A second fixed guide plate 125 is bolted on top of guide plate 123, and it has an arcuately curved guiding edge 126 set back from the guiding edge 124 of plate 123 for engagement with the bearing 35 on each diverted guide pin. As shown in FIG. 14, the downstream end of the surface 126 crosses the edge 124 of plate 123 and meets the upstream end of the right-hand side of an angle 127 extending diagonally across the frame 11. Thus as the diverted pusher element continues to move forward with the apron 20, engagement of its bearing 35 with the curved surface 126 first causes its pin 33 to be pushed free of plate edge 124. The bearing 35 will then continue to travel along the angle 127 and will thereby cause the pusher element to continue to move to the right until its guide pin 33 enters the pin guide 62, with the side thrust being transmitted to the pusher element through its bearing rolling on the angle 127 rather than through its pin.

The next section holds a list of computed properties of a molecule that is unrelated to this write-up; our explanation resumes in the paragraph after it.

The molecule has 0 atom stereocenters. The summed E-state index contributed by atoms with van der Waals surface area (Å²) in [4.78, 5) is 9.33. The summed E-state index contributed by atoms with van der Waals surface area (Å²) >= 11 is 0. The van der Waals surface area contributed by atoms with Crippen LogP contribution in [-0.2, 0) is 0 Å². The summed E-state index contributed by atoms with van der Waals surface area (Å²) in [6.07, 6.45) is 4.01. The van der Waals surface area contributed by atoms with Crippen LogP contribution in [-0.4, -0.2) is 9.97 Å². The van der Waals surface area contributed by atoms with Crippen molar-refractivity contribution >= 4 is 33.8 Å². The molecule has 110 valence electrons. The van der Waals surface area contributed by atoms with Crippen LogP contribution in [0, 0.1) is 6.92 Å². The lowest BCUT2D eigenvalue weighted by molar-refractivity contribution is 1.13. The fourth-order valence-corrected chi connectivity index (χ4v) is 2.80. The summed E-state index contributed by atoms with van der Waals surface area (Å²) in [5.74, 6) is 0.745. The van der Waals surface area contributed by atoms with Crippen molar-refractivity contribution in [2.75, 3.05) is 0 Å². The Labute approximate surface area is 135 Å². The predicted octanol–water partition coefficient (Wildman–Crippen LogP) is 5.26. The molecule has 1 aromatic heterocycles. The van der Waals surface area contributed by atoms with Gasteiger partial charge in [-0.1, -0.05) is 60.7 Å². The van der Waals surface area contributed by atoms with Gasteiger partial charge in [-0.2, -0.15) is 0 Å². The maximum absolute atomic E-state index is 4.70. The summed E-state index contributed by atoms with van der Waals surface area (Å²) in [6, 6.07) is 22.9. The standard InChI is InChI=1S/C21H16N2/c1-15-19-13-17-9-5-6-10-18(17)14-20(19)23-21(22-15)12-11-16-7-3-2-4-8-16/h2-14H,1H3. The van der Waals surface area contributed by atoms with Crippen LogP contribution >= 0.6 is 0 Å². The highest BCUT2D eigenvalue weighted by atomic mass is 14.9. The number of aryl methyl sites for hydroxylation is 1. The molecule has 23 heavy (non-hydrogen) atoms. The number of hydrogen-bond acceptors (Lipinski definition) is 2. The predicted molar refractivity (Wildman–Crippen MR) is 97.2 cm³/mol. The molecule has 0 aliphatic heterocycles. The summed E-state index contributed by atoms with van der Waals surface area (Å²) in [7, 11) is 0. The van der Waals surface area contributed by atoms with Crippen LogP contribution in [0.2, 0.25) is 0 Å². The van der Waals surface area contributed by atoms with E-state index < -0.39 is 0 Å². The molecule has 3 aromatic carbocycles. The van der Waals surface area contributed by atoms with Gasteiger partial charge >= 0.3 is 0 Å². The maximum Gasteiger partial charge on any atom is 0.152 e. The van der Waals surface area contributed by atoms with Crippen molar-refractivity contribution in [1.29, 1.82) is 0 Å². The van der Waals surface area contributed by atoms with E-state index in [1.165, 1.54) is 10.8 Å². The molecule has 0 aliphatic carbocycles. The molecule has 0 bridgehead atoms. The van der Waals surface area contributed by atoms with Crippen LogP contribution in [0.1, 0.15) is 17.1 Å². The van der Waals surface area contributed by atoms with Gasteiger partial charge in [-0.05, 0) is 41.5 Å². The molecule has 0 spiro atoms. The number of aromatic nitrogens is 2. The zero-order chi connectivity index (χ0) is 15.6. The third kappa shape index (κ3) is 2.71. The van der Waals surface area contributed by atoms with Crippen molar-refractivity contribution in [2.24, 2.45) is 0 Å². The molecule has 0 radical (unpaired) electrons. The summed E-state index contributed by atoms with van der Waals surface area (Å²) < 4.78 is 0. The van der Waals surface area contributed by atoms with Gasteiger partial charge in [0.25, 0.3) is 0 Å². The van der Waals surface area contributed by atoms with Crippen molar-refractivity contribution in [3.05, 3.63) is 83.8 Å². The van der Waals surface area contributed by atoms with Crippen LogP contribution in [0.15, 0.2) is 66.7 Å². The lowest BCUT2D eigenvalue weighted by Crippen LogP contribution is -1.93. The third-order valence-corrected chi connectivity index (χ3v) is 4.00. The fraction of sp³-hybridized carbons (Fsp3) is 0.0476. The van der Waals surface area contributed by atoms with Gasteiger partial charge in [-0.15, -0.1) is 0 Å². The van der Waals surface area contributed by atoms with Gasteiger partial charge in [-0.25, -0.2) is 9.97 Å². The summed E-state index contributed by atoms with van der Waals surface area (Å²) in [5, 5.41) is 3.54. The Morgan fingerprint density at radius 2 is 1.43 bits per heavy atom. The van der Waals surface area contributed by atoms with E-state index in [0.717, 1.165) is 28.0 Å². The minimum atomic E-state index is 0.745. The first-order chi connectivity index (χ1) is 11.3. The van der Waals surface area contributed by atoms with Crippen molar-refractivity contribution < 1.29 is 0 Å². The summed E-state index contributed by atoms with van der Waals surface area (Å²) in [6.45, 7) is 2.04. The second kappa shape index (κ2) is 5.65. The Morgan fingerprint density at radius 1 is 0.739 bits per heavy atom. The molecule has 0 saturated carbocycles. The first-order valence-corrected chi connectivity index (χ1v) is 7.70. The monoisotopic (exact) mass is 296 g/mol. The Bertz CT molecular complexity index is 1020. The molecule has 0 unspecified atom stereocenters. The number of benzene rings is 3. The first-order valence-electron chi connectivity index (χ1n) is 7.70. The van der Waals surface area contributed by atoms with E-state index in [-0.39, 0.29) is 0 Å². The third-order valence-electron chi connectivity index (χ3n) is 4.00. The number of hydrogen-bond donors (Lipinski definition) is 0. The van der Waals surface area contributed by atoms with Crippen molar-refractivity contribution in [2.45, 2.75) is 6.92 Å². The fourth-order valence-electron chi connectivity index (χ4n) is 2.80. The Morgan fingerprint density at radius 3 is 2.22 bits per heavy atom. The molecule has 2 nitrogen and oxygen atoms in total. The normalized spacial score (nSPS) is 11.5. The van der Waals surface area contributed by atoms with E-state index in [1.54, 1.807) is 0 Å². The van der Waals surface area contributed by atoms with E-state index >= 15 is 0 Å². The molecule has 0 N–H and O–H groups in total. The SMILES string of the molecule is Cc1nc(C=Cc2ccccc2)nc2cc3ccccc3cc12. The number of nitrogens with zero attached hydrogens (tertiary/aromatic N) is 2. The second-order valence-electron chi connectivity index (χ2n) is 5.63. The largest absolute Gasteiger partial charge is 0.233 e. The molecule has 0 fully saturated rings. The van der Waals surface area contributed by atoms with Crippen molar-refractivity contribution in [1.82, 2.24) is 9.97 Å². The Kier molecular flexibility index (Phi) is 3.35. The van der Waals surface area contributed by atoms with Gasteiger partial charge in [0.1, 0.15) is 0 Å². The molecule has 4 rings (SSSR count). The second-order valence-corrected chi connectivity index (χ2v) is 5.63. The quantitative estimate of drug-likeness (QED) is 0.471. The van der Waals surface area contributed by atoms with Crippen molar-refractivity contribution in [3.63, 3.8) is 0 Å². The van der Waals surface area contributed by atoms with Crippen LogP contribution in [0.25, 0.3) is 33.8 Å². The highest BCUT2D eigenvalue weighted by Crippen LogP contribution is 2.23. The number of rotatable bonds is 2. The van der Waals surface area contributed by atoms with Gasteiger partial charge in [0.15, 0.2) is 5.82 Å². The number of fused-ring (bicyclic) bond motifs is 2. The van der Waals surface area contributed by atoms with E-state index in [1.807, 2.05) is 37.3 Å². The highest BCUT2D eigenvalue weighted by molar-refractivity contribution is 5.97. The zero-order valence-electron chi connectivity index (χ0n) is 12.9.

Special provision is made to prevent a pusher element from becoming jammed on any stationary part of the conveyor mechanism in the event of failure of the switch member 100 to complete movement to its advanced position. Referring to FIGS. 12-14, the blade 120 has initial responsibility for determining whether the guide pin 33 on each successive pusher element has been properly diverted for movement across the apron 20. Thus if a guide pin is clearly to the left of the knife edge 121 on blade 120 when it leaves the switch member 100, it will be restrained against further movement across the apron by one or more of the bevelled surface 130 on blade 120, the remaining left hand surface of blade 120, and the guiding edge 131 on the guide plate 123, which will also guide it to the upstream end of the pin guide 60 along the left hand side of the apron.
If a guide pin 33 should be in such a position that upon leaving the switch member 100, it strikes the knife edge 121 relatively directly, the blade 120 will drop away out of its path. For this purpose, the blade 120 is supported by an arm 134 welded to project radially from a rock shaft 135 supported at one end in a bearing and bracket assembly 136 mounted on the underside of the plate 99, the other end of the shaft 135 being supported in a bearing and bracket assembly 137 also mounted on the underside of plate 99.